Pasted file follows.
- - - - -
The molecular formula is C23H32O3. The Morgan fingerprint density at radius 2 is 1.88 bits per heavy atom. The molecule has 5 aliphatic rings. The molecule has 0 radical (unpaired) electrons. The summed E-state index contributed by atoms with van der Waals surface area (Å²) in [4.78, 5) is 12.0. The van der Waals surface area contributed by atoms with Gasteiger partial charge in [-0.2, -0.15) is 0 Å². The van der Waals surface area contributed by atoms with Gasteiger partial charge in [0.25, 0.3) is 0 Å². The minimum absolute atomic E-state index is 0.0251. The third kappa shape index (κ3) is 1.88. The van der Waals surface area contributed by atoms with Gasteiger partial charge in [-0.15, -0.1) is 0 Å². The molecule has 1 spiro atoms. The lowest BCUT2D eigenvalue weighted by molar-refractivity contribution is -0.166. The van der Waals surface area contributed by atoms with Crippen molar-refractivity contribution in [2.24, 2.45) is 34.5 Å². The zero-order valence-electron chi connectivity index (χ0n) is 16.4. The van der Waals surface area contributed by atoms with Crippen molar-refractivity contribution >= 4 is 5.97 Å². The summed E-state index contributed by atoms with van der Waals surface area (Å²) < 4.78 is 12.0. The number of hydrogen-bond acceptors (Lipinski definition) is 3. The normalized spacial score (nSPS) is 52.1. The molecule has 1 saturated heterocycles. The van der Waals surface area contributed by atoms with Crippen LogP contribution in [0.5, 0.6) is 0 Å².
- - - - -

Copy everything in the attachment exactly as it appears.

The molecular formula is C23H32O3. The Morgan fingerprint density at radius 2 is 1.88 bits per heavy atom. The molecule has 5 aliphatic rings. The molecule has 0 radical (unpaired) electrons. The summed E-state index contributed by atoms with van der Waals surface area (Å²) in [4.78, 5) is 12.0. The van der Waals surface area contributed by atoms with Gasteiger partial charge in [-0.2, -0.15) is 0 Å². The van der Waals surface area contributed by atoms with Gasteiger partial charge in [0.25, 0.3) is 0 Å². The minimum absolute atomic E-state index is 0.0251. The third kappa shape index (κ3) is 1.88. The van der Waals surface area contributed by atoms with Gasteiger partial charge in [-0.15, -0.1) is 0 Å². The molecule has 1 spiro atoms. The lowest BCUT2D eigenvalue weighted by molar-refractivity contribution is -0.166. The van der Waals surface area contributed by atoms with Crippen molar-refractivity contribution in [2.24, 2.45) is 34.5 Å². The zero-order valence-electron chi connectivity index (χ0n) is 16.4. The van der Waals surface area contributed by atoms with Crippen molar-refractivity contribution >= 4 is 5.97 Å². The summed E-state index contributed by atoms with van der Waals surface area (Å²) < 4.78 is 12.0. The number of hydrogen-bond acceptors (Lipinski definition) is 3. The normalized spacial score (nSPS) is 52.1. The molecule has 1 saturated heterocycles. The van der Waals surface area contributed by atoms with Crippen LogP contribution in [0.5, 0.6) is 0 Å².